Stomp, stomp, he went.
"My capacity for happiness," he added, "you could fit into a matchbox without taking out the matches first."
The mattress globbered. This is the noise made by a live, swamp-dwelling mattress that is deeply moved by a story of personal tragedy. The word can also, according to the Ultra-Complete Maximegalon Dictionary of Every Language Ever, mean the noise made by the Lord High Sanvalvwag of Hollop on discovering that he has forgotten his wife's birthday for the second year running. Since there was only ever one Lord High Sanvalvwag of Hollop and he never married, the word is only used in a negative or speculative sense, and there is an ever-increasing body of opinion that holds that the Ultra-Complete Maximegalon Dictionary is not worth the fleet of trucks it takes to cart its microstored edition around in. Strangely enough, the dictionary omits the word "floopily," which simply means "in the manner of something which is floopy."
The mattress globbered again.
"I sense a deep dejectedness in your diodes," it vollued (for the meaning of the word "vollue," buy a copy of Sqornshellous Swamptalk at any bookstore selling remaindered books, or alternatively buy the Ultra-Complete Maximegalon Dictionary, as the university will be very glad to get if off their hands and regain some valuable parking lots), "and it saddens me. You should be more mattresslike. We live quiet retired lives in the swamp, where we are content to flollop and vollue and regard the wetness in a fairly floopy manner. Some of us are killed, but all of us are called Zem, so we never know which and globbering is thus kept to a minimum. Why are you walking in circles?"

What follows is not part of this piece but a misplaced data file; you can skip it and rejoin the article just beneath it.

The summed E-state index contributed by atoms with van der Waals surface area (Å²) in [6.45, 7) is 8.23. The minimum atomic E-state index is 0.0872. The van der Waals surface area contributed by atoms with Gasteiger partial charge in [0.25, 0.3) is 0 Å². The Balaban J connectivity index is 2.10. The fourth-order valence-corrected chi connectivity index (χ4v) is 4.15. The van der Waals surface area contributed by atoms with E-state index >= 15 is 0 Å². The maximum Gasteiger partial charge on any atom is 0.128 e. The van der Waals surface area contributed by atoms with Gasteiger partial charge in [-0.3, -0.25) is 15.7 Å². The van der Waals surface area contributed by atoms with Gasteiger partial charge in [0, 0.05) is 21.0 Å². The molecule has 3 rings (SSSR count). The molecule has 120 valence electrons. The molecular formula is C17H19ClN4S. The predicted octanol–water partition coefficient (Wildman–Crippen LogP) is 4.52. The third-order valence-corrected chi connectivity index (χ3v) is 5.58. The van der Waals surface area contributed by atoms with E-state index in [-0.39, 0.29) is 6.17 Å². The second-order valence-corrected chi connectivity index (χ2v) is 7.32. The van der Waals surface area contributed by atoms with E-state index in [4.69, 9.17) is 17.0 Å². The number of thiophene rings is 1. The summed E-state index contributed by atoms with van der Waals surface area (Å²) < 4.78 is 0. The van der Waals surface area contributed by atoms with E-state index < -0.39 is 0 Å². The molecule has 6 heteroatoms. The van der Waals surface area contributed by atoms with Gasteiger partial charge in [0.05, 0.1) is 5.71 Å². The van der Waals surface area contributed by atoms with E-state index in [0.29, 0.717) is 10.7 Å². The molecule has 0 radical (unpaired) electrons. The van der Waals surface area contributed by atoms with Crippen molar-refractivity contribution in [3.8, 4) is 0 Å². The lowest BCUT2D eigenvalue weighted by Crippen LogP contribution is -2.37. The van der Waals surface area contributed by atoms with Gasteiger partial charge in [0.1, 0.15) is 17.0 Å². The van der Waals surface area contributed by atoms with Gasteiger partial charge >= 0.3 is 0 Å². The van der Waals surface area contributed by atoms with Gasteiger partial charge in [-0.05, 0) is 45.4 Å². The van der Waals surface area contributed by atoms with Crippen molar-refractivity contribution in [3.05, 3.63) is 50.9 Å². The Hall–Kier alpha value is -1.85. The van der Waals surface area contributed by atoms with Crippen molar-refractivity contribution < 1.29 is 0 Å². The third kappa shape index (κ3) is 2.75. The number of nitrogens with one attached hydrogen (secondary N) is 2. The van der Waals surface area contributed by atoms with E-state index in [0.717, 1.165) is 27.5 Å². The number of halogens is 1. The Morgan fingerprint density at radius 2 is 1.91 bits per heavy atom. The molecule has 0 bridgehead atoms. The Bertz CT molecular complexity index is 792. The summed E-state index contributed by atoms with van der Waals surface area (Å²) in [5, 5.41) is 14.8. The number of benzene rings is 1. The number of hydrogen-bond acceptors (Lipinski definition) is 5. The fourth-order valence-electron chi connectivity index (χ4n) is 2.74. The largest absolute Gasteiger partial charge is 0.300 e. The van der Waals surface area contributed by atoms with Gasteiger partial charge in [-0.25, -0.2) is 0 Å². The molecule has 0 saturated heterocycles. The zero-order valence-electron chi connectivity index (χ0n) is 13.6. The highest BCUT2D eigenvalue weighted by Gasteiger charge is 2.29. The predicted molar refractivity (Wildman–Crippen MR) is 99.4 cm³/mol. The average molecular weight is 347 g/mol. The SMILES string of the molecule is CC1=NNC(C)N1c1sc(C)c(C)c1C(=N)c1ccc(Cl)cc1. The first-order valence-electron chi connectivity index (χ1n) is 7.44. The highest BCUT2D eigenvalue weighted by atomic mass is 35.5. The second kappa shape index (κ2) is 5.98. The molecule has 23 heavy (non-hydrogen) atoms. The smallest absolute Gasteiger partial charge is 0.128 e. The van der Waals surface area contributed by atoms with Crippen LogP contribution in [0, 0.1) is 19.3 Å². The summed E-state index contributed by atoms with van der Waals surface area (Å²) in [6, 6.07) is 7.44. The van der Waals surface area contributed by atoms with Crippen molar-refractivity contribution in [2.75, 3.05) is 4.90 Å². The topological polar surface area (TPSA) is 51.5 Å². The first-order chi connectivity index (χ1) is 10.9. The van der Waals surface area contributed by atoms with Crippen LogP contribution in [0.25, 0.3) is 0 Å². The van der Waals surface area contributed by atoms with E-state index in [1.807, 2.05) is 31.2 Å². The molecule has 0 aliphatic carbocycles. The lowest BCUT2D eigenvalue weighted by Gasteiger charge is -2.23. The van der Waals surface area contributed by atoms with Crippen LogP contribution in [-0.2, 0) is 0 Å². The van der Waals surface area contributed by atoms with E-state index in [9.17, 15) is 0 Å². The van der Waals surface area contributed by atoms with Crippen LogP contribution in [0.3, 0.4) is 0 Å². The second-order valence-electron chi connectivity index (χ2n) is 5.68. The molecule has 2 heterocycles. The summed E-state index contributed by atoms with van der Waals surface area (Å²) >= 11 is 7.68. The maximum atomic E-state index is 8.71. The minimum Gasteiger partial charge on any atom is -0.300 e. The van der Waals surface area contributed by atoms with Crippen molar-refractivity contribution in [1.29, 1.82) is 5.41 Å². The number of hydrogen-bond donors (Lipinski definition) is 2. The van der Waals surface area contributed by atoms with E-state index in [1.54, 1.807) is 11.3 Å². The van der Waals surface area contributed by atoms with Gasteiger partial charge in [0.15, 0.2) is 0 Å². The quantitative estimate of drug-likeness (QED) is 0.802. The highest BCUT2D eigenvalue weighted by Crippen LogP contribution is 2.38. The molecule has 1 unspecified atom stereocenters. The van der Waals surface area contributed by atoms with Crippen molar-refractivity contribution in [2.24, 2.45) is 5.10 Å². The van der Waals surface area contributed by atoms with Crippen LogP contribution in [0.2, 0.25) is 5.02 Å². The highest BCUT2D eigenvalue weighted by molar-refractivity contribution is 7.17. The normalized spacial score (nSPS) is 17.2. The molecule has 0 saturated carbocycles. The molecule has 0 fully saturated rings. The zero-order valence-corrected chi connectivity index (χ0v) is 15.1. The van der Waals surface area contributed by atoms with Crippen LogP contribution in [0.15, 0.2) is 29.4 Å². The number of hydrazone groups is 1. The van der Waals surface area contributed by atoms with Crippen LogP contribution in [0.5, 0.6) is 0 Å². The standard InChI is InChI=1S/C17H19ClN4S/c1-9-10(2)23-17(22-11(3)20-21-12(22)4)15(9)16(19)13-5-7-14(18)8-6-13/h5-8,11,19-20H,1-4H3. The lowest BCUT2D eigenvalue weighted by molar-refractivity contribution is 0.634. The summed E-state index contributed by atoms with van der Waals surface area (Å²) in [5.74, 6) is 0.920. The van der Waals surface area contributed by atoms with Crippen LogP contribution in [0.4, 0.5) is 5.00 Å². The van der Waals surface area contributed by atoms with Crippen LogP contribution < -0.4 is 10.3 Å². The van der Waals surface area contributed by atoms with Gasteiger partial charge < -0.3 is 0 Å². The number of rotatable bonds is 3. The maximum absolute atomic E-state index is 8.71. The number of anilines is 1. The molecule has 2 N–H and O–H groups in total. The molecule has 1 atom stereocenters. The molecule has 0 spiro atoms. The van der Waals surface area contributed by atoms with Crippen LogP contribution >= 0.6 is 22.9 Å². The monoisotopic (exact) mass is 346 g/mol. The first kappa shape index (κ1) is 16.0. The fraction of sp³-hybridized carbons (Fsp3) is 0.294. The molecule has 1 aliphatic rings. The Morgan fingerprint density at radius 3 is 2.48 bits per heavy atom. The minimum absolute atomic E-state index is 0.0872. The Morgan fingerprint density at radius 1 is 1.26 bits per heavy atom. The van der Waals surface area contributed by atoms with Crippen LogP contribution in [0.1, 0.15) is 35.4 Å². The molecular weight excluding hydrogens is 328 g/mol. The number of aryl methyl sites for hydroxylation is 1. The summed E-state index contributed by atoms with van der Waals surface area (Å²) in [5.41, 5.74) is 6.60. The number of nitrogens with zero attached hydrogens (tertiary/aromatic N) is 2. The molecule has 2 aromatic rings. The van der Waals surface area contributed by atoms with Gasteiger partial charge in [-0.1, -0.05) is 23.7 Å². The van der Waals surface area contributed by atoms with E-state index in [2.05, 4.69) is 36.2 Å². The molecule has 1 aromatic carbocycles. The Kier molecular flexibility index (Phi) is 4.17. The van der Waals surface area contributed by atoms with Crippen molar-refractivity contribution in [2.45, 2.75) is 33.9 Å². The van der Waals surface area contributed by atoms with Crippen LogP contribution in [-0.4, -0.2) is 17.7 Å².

"Because my leg is stuck," said Marvin simply.
"It seems to me," said the mattress, eying it compassionately, "that it is a pretty poor sort of leg."
"You are right," said Marvin, "it is."
"Voon," said the mattress.
"I expect so," said Marvin, "and I also expect that you find the idea of a robot with an artificial leg pretty amusing. You should tell your friends, Zero and Zem, when you see them later; they'll laugh, if I know them, which I don't of course, except insofar as I know all organic life forms, which is much better than I would wish to. Ha, but my life is but a box of wormgears."
He stomped around again in his tiny circle, around his thin steel pegleg that revolved in the mud but seemed otherwise stuck.
"But why do you just keep walking round and round?" asked the mattress.